Sunday, 19 June 2011

B2B Intimacy - It starts with the words.

Because most Global companies (and lets face it, who ISN’T global these days?) have to deal with a wide range of cultural, social, political and intellectual levels (not to mention the language issues), it is totally understandable that they might come across as somewhat anodyne. That is to say, they lack personality in their communications. It’s the white rice syndrome. A catch-all style that neither upsets nor inspires. It makes them seem at worst insincere, and at best impersonal. Good luck with that…

One reason corporations do this is that they feel the need to demonstrate their membership of that “club” by using industry terms. By describing their vision in language that excludes and narrows the audience. “If you didn’t understand this then it’s not for you”. The same way lawyers use legal-speak to let everyone know that they are legitimate and that they mean business. It’s fine in a contract, but not in a direct customer communication, surely…?

There’s also a level of perceived risk attached to being human. By allowing easy and relaxed language, marketing departments and copywriters worry that they are not being clear, or in some way they might come across as unprofessional. To echo Margaret Thatcher – there’s no such thing as society. Just people. That goes for companies too. You can change this behavior right now. Today. With the next thing you write, please – just be yourself. You’ll connect on a simple, human level, which will create enough rapport to have people following you and wanting to know more. This is not an argument against substantial content. Just an argument for the appropriate use of simple language and a conversational style, especially when it’s clear you’d like people to make contact or follow you.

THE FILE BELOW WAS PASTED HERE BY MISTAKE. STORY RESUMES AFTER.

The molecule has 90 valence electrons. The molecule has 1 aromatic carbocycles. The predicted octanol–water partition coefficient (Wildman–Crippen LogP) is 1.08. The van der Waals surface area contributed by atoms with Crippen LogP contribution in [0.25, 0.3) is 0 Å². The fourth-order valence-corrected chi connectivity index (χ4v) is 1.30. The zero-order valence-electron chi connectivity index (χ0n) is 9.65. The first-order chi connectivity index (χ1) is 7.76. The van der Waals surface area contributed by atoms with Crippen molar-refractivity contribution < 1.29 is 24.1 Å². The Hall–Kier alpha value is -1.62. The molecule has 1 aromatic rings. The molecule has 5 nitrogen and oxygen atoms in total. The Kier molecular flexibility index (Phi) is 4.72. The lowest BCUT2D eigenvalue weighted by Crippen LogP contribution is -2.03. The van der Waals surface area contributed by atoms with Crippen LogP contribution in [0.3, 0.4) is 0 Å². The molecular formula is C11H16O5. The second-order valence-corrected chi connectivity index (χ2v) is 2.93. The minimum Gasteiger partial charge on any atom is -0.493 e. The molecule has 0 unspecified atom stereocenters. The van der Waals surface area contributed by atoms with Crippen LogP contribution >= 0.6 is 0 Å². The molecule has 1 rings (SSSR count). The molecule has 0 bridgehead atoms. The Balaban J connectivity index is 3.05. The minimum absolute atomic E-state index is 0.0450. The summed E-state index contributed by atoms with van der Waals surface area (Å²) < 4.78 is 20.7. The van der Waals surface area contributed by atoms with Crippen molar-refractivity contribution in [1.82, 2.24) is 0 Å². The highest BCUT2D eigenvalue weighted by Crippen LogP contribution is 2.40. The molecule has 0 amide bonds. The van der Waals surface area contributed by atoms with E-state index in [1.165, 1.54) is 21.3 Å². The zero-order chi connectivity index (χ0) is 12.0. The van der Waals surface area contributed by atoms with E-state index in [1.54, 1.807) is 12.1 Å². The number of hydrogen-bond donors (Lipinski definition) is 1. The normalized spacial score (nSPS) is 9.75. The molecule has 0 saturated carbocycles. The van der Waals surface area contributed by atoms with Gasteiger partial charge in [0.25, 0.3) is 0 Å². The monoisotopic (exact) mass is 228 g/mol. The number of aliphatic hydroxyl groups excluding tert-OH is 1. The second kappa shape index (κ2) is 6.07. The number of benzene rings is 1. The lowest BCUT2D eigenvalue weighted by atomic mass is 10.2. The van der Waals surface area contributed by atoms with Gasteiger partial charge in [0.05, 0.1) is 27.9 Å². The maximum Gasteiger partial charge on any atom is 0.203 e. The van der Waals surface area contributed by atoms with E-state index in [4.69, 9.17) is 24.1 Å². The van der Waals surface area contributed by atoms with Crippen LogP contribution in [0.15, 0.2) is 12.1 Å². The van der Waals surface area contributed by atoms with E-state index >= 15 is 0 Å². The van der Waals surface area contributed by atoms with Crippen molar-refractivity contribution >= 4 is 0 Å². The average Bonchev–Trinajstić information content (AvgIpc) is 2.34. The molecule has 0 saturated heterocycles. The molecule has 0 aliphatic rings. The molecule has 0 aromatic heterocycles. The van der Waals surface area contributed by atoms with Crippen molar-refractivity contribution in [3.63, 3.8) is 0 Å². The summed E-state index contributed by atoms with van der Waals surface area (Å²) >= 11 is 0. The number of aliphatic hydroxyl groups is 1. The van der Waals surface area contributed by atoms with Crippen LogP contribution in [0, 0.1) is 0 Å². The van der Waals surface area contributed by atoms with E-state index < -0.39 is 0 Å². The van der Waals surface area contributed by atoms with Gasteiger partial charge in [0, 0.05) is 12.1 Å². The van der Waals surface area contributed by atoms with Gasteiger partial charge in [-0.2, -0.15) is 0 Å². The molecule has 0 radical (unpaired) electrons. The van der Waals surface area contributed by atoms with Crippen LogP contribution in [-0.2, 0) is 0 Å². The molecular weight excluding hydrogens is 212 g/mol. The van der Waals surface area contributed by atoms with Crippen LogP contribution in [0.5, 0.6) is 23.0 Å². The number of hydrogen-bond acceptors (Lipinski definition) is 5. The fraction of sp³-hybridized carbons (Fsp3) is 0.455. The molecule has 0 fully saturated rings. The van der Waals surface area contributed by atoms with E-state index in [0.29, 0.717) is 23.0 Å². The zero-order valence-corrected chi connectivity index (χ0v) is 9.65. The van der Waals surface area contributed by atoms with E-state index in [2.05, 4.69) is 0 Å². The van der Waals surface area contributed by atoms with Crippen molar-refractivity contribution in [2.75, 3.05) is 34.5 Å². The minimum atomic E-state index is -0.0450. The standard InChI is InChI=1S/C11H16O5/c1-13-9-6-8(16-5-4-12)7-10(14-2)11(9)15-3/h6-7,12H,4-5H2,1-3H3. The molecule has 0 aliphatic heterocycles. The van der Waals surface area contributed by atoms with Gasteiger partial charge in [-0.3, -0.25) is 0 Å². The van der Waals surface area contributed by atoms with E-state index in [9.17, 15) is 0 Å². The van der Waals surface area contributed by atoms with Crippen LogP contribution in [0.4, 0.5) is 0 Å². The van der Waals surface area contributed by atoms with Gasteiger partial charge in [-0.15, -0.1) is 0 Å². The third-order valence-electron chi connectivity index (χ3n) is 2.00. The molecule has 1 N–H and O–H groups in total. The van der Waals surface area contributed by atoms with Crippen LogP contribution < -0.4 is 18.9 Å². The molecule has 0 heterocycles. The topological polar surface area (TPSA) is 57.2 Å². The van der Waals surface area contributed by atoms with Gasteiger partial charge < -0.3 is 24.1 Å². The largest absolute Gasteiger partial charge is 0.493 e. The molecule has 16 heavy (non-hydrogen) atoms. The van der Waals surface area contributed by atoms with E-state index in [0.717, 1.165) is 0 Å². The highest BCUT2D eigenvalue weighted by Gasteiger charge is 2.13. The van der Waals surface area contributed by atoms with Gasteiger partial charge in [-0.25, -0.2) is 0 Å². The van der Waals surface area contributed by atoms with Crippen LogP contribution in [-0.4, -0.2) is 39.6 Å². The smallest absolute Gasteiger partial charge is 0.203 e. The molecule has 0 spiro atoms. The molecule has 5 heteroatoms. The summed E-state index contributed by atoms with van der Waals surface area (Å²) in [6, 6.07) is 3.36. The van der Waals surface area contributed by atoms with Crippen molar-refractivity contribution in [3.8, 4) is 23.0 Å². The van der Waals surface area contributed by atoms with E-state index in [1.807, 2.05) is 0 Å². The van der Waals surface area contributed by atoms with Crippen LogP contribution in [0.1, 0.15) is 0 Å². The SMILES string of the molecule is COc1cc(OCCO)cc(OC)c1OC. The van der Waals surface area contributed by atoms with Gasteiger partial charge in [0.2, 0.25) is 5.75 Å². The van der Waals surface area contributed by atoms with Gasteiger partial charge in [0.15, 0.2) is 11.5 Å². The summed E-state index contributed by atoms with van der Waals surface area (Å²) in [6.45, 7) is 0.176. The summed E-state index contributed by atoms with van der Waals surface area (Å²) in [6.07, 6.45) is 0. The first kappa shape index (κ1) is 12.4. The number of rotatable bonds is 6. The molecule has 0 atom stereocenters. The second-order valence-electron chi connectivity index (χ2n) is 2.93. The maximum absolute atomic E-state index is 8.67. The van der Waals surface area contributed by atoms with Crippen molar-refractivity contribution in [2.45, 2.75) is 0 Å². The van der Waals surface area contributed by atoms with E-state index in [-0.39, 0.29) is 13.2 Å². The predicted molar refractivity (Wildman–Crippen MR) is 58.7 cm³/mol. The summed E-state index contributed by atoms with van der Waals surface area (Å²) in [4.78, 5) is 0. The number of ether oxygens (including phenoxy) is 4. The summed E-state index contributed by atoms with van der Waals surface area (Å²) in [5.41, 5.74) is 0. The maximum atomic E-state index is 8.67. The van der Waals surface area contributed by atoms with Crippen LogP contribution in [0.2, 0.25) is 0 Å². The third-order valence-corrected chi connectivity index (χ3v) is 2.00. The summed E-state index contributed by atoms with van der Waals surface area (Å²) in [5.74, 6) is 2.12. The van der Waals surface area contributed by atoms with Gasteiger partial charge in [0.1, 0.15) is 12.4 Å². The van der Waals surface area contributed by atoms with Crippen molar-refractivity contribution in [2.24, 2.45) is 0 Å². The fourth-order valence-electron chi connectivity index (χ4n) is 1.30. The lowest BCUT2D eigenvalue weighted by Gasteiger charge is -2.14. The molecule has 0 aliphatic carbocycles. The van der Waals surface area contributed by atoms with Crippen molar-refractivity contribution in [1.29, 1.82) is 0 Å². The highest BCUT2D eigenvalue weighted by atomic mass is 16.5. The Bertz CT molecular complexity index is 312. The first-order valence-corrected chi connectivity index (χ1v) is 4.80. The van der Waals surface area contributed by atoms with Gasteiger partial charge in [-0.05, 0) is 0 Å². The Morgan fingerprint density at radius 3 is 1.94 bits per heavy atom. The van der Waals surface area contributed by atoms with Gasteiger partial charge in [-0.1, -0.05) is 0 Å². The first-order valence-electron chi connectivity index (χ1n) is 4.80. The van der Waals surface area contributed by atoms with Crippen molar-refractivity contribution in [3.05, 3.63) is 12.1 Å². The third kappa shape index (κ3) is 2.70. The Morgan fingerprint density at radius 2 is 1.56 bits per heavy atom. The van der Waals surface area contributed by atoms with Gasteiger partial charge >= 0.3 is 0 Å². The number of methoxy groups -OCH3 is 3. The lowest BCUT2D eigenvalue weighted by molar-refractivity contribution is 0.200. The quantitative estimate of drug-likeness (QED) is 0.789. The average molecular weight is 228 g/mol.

So – your homework for this week is;

Make the next piece of corporate copy sound like a postcard from a busy weeks island hopping in Mauritius.

I dare you…


4 comments:

  1. Hi Jim, sorry I can't hang about as I need to add some PPE to my collection ( a full body drysuit and a buoyancy aid ) for my next assignment :) Mostly, I like pictures, but I suppose, when you use words and pictures together they make a far more interesting proposition.

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  2. Sorry - but what on earth is PPE???

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  3. I think it's Personal Protection Equipment. But I can't understand the context either.

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  4. Haha, I know exactly what you mean. I can't stand people who don't talk like people! We were at a networking event the other day and everyone was asked to speak for 30 seconds about their business. About 80% of them signed off with some painfully useless slogan like 'your problem is our business' that just puts you off! I want to hear what YOU think, not your internal communications leaflets!

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